Special Interests Have Dropped More Than $5.7M in Legislative Races

October 25, 2016

Shadowy Figure and Cash Shower

Business, ideological and other special interest groups have doled out more than $5.7 million in Wisconsin legislative races with two weeks to go until the elections, according to figures compiled by the Wisconsin Democracy Campaign.

Total spending so far on the legislative races surpassed the $4.8 million spent in 2014 and the $5.15 million spent in fall 2012 on legislative races by outside special interests.

Most of the spending by the groups, more than $4.6 million or 80 percent, has been in three state Senate races. Here’s what’s going on in those state Senate races and other high-spending legislative contests around the state:

The biggest spending by outside electioneering groups has occurred in the hotly contested 18th Senate race where Democrat Mark Harris and Republican Dan Feyen are vying for an open seat. Special interests, led by Wisconsin Manufacturers & Commerce (WMC), the Greater Wisconsin Committee (GWC), and a new group called Prosperity for Everyday People have spent more than $2.8 million.

In the 14th Senate race, where incumbent GOP Sen. Luther Olsen, of Ripon, faces Democrat Brian Smith, special interests, again, led by WMC, GWC, and Prosperity for Everyday People, have spent about $1.3 million.

In the 12th Senate District, where incumbent Republican Sen. Tom Tiffany, of Hazelhurst, faces Democrat Bryan Van Stippen, outside special interests have doled out more than $515,000, led by American Federation for Children (AFC), a Washington, D.C.-based pro-school-voucher advocate, which has spent about $349,500.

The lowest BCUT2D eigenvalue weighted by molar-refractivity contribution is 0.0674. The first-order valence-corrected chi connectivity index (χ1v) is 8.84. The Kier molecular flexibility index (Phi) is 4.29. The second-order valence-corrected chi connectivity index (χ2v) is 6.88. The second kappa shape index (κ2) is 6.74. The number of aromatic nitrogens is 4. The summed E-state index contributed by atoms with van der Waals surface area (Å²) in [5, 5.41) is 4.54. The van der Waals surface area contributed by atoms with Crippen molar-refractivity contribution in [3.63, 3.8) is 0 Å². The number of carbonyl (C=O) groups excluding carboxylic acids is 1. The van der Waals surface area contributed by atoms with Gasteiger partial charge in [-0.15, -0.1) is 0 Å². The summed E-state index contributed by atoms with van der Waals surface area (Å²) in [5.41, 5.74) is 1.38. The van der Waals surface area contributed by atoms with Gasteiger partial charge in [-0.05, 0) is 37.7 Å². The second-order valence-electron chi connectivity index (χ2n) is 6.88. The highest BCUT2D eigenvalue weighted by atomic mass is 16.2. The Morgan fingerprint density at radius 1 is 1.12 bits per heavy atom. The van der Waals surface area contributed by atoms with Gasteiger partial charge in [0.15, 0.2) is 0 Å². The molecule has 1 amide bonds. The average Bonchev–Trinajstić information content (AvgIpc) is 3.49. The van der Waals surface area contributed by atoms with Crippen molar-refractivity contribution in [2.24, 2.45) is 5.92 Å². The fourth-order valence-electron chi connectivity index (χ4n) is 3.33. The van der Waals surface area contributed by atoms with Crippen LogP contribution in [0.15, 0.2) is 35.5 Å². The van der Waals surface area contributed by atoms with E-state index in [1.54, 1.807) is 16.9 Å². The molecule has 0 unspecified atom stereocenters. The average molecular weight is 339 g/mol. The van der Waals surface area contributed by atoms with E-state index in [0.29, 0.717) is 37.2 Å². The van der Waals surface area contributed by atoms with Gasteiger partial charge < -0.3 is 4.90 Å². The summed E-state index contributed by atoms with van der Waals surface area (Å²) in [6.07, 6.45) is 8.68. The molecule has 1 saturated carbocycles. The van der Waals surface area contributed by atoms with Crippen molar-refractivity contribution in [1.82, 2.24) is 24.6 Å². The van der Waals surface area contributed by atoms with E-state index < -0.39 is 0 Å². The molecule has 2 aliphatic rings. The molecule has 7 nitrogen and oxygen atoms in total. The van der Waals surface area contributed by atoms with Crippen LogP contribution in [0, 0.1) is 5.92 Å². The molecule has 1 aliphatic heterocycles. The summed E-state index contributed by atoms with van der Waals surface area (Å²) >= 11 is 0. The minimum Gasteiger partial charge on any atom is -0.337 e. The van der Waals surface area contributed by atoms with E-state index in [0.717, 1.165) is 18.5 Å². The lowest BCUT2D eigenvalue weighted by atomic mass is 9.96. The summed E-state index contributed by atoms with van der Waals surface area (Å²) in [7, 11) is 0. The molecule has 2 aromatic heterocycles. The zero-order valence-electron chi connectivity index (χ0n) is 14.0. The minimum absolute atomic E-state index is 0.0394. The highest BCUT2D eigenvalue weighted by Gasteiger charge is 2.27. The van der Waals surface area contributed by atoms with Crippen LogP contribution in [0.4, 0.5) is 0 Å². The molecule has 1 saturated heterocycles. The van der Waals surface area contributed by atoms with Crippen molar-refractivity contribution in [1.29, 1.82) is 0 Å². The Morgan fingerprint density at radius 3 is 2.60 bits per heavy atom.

For the open seat in the 85th Assembly District, where Democrat Mandy Wright and Republican Patrick Snyder face off, outside special interest groups have spent about $289,500, led by AFC, which has spent about $151,760, and the Jobs First Coalition Political Fund, which has spent about $82,800. Jobs First has supported Republican legislative candidates since it first surfaced in the 2010 general elections.

In the 51st Assembly race, where incumbent Republican Todd Novak, of Dodgeville, faces Democrat Jeff Wright, special interest groups have spent about $201,400, led by the Jobs First Coalition, which has spent about $75,450, and AFC, which has spent about $47,000.

For the open seat in the 67th Assembly District where Democrat Dennis Hunt faces Republican Rob Summerfield, outside special interests have spent about $132,540, led by Jobs First Coalition, which has spent about $55,000, and AFC, which has spent about $54,500.

All told, groups that support Democratic legislative candidates have spent nearly $2.9 million and groups that back Republican legislative candidates have spent more than $2.6 million.